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John Ho ADLY, grandfather of BENJAMIN Hoadly, the subject of the present memoir, emigrated to America about the year 1639. His son, Samuel Hoadly, was born two years after at Guilford, Connecticut. The family remained in that place fourteen years, and then went back to England. From that period little is known of the grandfather, except that he became chaplain to the garrison of Edinburgh Castle.

His son Samuel was educated at King James's College, Edinburgh, and at an early age commenced the employment of schoolmaster. He followed this vocation in different places, till he was called to be head master of the public school at Norwich, which station he held during the remainder of his life. He was the friend and correspondent of Graevius, and Several of his letters to that eminent critic have been preserved.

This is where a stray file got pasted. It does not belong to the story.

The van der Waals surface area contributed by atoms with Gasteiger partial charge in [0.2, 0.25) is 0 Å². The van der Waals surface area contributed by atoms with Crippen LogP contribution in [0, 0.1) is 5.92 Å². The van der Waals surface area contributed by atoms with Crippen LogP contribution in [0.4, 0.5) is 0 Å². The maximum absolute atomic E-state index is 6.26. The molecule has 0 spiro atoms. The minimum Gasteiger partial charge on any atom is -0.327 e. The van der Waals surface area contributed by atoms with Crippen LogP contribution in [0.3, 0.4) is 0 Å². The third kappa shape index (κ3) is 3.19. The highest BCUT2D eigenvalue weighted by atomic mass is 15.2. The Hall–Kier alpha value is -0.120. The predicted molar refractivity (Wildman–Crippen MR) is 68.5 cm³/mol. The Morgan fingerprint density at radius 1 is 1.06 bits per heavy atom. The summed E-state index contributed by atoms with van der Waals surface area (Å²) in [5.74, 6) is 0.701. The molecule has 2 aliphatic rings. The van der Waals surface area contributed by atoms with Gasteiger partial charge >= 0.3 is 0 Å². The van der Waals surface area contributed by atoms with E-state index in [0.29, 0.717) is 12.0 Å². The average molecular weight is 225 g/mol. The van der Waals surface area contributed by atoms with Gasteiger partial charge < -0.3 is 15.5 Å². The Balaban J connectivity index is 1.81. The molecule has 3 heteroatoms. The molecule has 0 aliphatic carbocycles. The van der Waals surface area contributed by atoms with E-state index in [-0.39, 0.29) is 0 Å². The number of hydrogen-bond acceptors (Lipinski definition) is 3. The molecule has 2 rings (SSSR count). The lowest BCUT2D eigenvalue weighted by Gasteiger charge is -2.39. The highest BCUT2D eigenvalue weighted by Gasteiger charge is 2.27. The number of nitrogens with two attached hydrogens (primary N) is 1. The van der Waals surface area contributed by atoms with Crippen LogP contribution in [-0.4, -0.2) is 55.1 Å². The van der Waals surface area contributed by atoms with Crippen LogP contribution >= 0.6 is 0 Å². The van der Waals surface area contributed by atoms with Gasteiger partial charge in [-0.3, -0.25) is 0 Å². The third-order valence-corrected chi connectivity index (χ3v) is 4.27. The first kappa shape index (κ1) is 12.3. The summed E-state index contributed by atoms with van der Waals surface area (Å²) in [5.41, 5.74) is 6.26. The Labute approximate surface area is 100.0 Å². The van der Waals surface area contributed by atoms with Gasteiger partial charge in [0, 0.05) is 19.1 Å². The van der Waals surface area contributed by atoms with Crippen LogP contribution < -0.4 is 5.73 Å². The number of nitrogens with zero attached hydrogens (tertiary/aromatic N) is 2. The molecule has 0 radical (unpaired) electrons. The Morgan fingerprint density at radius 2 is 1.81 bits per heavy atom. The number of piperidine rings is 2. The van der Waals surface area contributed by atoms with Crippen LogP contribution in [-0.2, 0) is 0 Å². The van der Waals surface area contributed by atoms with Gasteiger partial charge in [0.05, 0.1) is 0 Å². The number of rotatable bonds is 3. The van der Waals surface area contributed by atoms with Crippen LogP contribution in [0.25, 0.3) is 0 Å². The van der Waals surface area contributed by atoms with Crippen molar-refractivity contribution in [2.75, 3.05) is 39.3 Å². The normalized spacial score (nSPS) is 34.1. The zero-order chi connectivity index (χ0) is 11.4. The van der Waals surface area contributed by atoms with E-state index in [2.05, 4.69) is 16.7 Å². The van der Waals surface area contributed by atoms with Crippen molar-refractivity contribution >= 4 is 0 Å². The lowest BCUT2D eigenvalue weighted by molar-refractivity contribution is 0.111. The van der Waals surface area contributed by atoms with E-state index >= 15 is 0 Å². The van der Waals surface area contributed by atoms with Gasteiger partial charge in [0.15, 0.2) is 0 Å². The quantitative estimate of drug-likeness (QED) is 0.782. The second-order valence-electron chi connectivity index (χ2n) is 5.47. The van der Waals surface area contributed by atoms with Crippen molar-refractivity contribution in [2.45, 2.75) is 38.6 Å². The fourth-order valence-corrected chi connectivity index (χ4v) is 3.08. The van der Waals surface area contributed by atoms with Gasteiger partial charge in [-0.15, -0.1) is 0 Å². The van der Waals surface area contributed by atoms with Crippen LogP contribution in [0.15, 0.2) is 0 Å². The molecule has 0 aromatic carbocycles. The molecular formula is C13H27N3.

BENJAMIN Hoadly, son of Samuel Hoadly, was born at Westerhaven, Kent, November 14th, 1676, while his father was teacher of a private school in that place. He continued under his father's tuition till he entered the University of Cambridge, as a pensioner of Catherine hall. We hear little of him at the University, except that he took his degrees in due course, was elected a fellow, and discharged the office of tutor with much credit for two years. During the first years of his life he was of a sickly constitution, and seldom in good health. By an accident also at the University he contracted a lameness, which never left him. He always walked with a cane, or a crutch, and then with difficulty. But his constitution gained vigour as he advanced in age. It was a custom, which he rarely omitted, to exercise daily by riding in the open air. This practice preserved his health and cheerfulness to the close of a long and sedentary life. He took orders in 1700, and was appointed lecturer at St Mildred in the Poultry, London. This appointment he retained for ten years. The income was very small, and through the kindness of Dr William Sherlock, Dean of St Paul’s, he obtained in addition the Rectory of St Peter's Poor, Broadstreet, in 1704. Already he began to be distinguished by his writings and sermons in vindication of natural and revealed religion, and of the principles of civil and religious liberty. So valuable were his services accounted, that, in 1709, he was complimented by a vote of approbation in the House of Commons, and recommended to the Queen as worthy of advancement in the church. The Queen promised to comply with the wishes of the House, but she never found an opportunity to fulfil her promise. By Mrs Howland he was presented to the Rectory of Streatham, Surry. As a qualification for this appointment, he became chaplain to the Duke of Bedford. The degree of doctor of divinity was conferred on him by Archbishop Wake, and, when George I. came to the throne, he was appointed king's chaplain. He had warmly espoused the cause of the Hanover succession, and deserved the patronage of a family, whose interests he had so earnestly defended. In 1715 he was advanced to the bishopric of Bangor, and, in the course of the twenty years following, he was appointed successively bishop of Hereford, Salisbury, and Winchester. He died, 1761, at his residence in Chelsea, aged eighty five years. Bishop Hoadly was twice married, and had five children. One of his sons became an eminent physician, and was the author of several works of merit in his profession, as well as of the popular comedy, called the Suspicious Husband. He died before his father. Another son, John Hoadly, obtained considerable preferment in the church, and after his father's death published a complete collection of his works in three folio volumes. It is remarkable, that, on the death of this person, the name of Hoadly became extinct. The younger brother of bishop Hoadly, who was Primate of Ireland, left no male descendants. Justice could hardly be done to a biographical notice of Hoadly without detailing many of the most important events in England, both ecclesiastical and civil, for nearly half a century. His writings had a wide and powerful influence, and contributed much to give a tone to public sentiment and feeling. They were admirably suited to the times, and in the multitude of topics, which they embrace, we always discover the same strong intellect, clear perception, forcible argument, and plain, practical sense. In religion, he admitted no authority but the Scriptures; in civil government, he built every thing on the foundation of liberty and right. This was a bold stand to take at the end of the seventeenth century; and to maintain it with dignity required a firmness and zeal, as well as a weight of talents, not among the attributes of a common mind. Hoadly’s earliest writings are chiefly devoted to a defence of the reasonableness of conformity to the church of England. On this subject he was engaged in a controversy with Calamy, an able and learned divine among the dissenters. Hoadly argued for conformity on protestant principles, and not from the traditionary notion of hereditary right, nor from the pretence of any authority in the church, except what it

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